From the Chapter “The Guru’s Reminiscences”, The New Path by Swami Kriyananda

Talk turned one evening to the attributes of success. “Will power,” Master told us, “is more important to success than knowledge, training, or even native ability. Some people, when you shake them, reply with a groan, ‘Don’t bother me; I’m sleeping.’ Others wake up a little bit, but if you leave them alone for a few minutes they start dozing again. But some people are wide awake the moment you speak to them, and keep going without having to be stirred again. Those are the kind of people I like!


Master often told us stories of his boyhood in India. Years later I wrote and published several of these accounts in a small book titled Stories of Mukunda. Here is one that was omitted from that book; it didn’t quite fit the mood of it.

“The first time I fed the poor in India,” Master said, “I decided to feed two hundred people. I was just a boy. Everybody wondered how I planned to do it. Another boy, a friend of mine, objected, ‘You haven’t any money. Neither have I. There’s just no way we can feed that many people.’

“‘All I need,’ I replied, ‘is twenty rupees. And that money will come through you.’

“‘Impossible!’ he cried, shocked.

“‘It will happen,’ I assured him, ‘but on one condition: that you take care not in any way to antagonize your mother today.’

“Later that day his mother told him to go to his rich aunt’s house and deliver something. He was about to refuse, when he remembered my warning. Docility was hardly his usual attitude, but he went this time without a murmur, and delivered the package.

“When he arrived at his aunt’s house, she began scolding him, ‘Who is this boy you’ve been running around with?’ Her reference was to me. Like many wealthy people, she tended to harbor suspicions of strangers. My friend grew angry. He was about to leave when she cried, ‘Stop! I hear he is planning on doing some good. Take this money and use it.’ She gave him twenty rupees.

“The word had already been making the rounds that we were planning to feed the poor. Those twenty rupees bought a sizable amount of rice and lentils. When the neighbors saw such tangible support for our plans, they became enthusiastic. Money began pouring in from all sides. People volunteered their services to help with cooking and serving. Instead of two hundred poor people, we fed two thousand!”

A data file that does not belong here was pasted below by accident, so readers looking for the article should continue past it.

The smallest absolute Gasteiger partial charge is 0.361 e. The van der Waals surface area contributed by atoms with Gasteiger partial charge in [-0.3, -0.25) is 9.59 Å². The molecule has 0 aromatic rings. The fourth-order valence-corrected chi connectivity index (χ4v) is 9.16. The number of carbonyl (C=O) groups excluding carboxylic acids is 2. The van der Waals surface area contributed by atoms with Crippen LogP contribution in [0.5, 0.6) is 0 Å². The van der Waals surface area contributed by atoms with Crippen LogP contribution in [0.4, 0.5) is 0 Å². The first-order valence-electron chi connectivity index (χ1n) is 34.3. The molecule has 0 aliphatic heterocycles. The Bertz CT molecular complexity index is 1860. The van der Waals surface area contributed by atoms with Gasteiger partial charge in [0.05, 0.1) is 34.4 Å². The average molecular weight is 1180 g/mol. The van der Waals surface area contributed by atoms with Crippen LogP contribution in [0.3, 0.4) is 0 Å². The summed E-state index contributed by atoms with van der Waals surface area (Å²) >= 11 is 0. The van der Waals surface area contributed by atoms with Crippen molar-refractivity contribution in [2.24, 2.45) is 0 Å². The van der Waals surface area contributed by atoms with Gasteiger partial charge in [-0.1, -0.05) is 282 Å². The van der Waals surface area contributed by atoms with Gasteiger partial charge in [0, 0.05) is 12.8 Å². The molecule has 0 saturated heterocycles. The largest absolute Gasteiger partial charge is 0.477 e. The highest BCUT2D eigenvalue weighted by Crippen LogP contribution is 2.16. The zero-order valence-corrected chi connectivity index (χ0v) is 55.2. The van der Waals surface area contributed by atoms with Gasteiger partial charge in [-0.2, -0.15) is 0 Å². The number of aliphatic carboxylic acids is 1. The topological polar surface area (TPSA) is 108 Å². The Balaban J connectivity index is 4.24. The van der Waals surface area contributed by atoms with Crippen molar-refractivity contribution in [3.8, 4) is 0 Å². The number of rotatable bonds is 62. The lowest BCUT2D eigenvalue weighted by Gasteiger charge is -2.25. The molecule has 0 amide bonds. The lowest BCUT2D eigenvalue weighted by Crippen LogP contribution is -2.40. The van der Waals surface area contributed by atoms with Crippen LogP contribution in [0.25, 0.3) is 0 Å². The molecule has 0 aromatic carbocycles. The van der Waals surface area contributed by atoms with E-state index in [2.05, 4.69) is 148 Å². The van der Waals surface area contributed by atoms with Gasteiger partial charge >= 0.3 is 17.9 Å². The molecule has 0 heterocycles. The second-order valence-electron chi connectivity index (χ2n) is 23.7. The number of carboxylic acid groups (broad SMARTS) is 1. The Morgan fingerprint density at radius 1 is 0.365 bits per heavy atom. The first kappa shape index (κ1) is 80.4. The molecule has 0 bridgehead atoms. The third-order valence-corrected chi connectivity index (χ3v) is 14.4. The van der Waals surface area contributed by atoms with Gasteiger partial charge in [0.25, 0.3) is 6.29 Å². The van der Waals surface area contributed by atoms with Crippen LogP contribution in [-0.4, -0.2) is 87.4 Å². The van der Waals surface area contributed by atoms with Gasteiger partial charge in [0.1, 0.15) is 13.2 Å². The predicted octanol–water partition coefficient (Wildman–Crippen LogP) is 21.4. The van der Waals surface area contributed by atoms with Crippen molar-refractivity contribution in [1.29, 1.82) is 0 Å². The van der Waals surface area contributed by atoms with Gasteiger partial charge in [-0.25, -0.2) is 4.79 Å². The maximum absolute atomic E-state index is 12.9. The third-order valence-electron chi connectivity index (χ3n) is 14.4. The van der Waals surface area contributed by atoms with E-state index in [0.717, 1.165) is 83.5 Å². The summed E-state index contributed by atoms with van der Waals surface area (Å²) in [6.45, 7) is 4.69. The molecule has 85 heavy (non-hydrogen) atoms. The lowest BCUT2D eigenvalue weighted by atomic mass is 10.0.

“When I first started on my own in the spiritual life, I settled in a little mud hut with two other boys. One of them was about my size: short and slight. The other was a big, stalwart fellow. One day I said to them, ‘Let’s lay a cement floor in the main room.’

“‘Impossible!’ protested the big fellow. ‘We don’t have the cement; we don’t have the equipment; we don’t have the know-how. For a technical job like this you need experience.’

“‘If we make up our minds,’ I replied, ‘we can do it’

“‘Wishful thinking!’ he scoffed, walking away to show what he thought of the scheme.

“That day the other boy and I went around to the neighbors. Bit by bit we gathered donations of materials, and loans of equipment. Two men added careful instructions on how to mix and lay the cement. That whole night we stayed up, mixing and pouring. By the following morning the job was finished. Later on the big fellow returned to our hermitage.

“‘Well,’ I sighed, teasing him, ‘I guess you were right.’

“‘Aha,’ he cried. ‘You see? I told you so!’

“I then asked him please to fetch me something from the next room. He opened the door. And there was our new cement floor! We’d even colored it red. He was dumbfounded.”


“One day,”  Master added, “I was traveling in this country by train. It was a very hot summer day, and the train had no air conditioning. Everyone was suffering in the heat. I said to those who were with me, ‘See what a little concentration can do. I will dwell on the idea of icebergs.’

“Minutes later I held out an arm for them to feel. It was cold.”

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